January 30, 2019 217
To meet the requirements for a UK visitor visa a migrant must convince the UK Government decision-maker that they have access to sufficient funds, that they are not intending to carry out any prohibited activities, that they are a “genuine” visitor and that they will leave the UK at the end of their visit.
There is also another requirement: that a visitor must not spend more than six months in the UK on any one occasion, and not more than six months in any 12 months. (If you hold a long-term UK visitor visa you will see the figure of “180” written on it: this indicates that you should not spend more than 180 days per year in the UK.)
This six-month principle may not be unreasonable. If you are spending more than six months per 12 months in the UK you look less like a visitor and more like a resident. To put it another way, if you are spending more than half your time in the UK it looks as if you are making the UK your main home. We would go so far as to say that the rule seems fair.
So far so good, but it is not as simple as this.
One of the visitor immigration rules says that the applicant must satisfy the decision-maker that they “will not live in the UK for extended periods through frequent or successive visits”.
What does this actually mean? It’s very difficult to say. What is it supposed to add to the six-month principle? Again, very difficult to say. Not for the first time the immigration rules are impenetrable.
We can probably understand that the word “extended” relates to not spending too long in the UK, but which is in any case already covered by the six-month rule.
And the word “successive” simply means that one thing happens after another. If you make five visits to the UK they are inevitably successive, ie one of them happens after another. It does not seem possible to attach any meaning to this.
The word “frequent” is also worrying. If you make ten visits of a few days each in the course of six months, does this mean that you have broken the rule, even though you have not come anywhere near to breaking the six-month rule?
Well, maybe. The meaning of the wording is just not clear, and we have experienced cases where an applicant has been refused a visitor visa because they have previously spent a lot of time on visits in the UK but short of the six-month limit.
And it is a strange and interesting fact that the published Home Office policy guidance states that there is no “6 in 12 months” rule for visitors. (Which contradicts Home Office guidance given elsewhere, which strongly implies that there is such a rule or principle.)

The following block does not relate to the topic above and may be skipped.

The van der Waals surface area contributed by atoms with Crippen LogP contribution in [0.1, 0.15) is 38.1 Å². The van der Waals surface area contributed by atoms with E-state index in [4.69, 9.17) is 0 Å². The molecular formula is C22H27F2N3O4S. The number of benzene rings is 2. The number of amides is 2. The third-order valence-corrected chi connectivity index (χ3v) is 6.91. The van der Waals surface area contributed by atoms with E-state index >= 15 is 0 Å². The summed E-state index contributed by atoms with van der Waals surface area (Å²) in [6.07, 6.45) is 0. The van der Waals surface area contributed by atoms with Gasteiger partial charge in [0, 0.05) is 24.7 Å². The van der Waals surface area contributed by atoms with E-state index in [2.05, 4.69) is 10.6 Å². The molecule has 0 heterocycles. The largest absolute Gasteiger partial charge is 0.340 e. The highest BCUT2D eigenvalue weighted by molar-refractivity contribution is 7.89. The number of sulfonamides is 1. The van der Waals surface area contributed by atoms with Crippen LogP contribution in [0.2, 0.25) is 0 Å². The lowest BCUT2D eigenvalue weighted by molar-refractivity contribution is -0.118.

We detect a sinister motive here. If the Home Office say there is no 6/12 month rule this enables them to refuse somebody who has visited frequently but not broken the rule. If there is no rule then such a person cannot argue that they have not broken the rule, because there is no such rule! But, on the other hand, if they have broken the rule the Home Office can rely on other parts of the guidance and say that they have broken the rule and thus refuse their application.
Bearing all this confusing information in mind our advice is this. It is best to limit your visits to the UK as much as possible and to stay well under the six-month limit. It is also best not to visit too many times per year. It seems that it is better, for example, to visit twice in a year and stay a bit longer rather than visit three times in a year for shorter periods.
This approach may seem illogical but we believe that it is practical. Some people may think that preparing visitor visa applications is simple and straightforward but this is not entirely the case. Sometimes there are complexities that are not always obvious.
At Get UK Visa we have a lot of experience in visitor visa applications, and we can help you make the strongest possible application.
Apr 16, 2019
A person who holds or held a visa as the spouse or partner of: a British citizen a person settled in the UK a person who holds leave as a refugee a person who holds leave as a partner under refugee family reunion and who experiences domestic violence or abuse from their partner, may be […]
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Apostasy is when you change your religion, for example from Islam to Christianity. In many countries you are allowed to change your religion freely but in some countries, eg Iran, changing your religion is a serious criminal offence. Those who commit apostasy can be severely punished. Sometimes those who claim asylum do so on the […]
Mar 19, 2019
What is it? It sounds rather complicated. Well, Judicial Review Pre-Action Protocol (sometimes known more simply as a “letter before action”) is the first stage in a Judicial Review application. A Judicial Review application is an application to challenge an immigration decision when there is no right of appeal to the First-Tier Immigration Tribunal or […]
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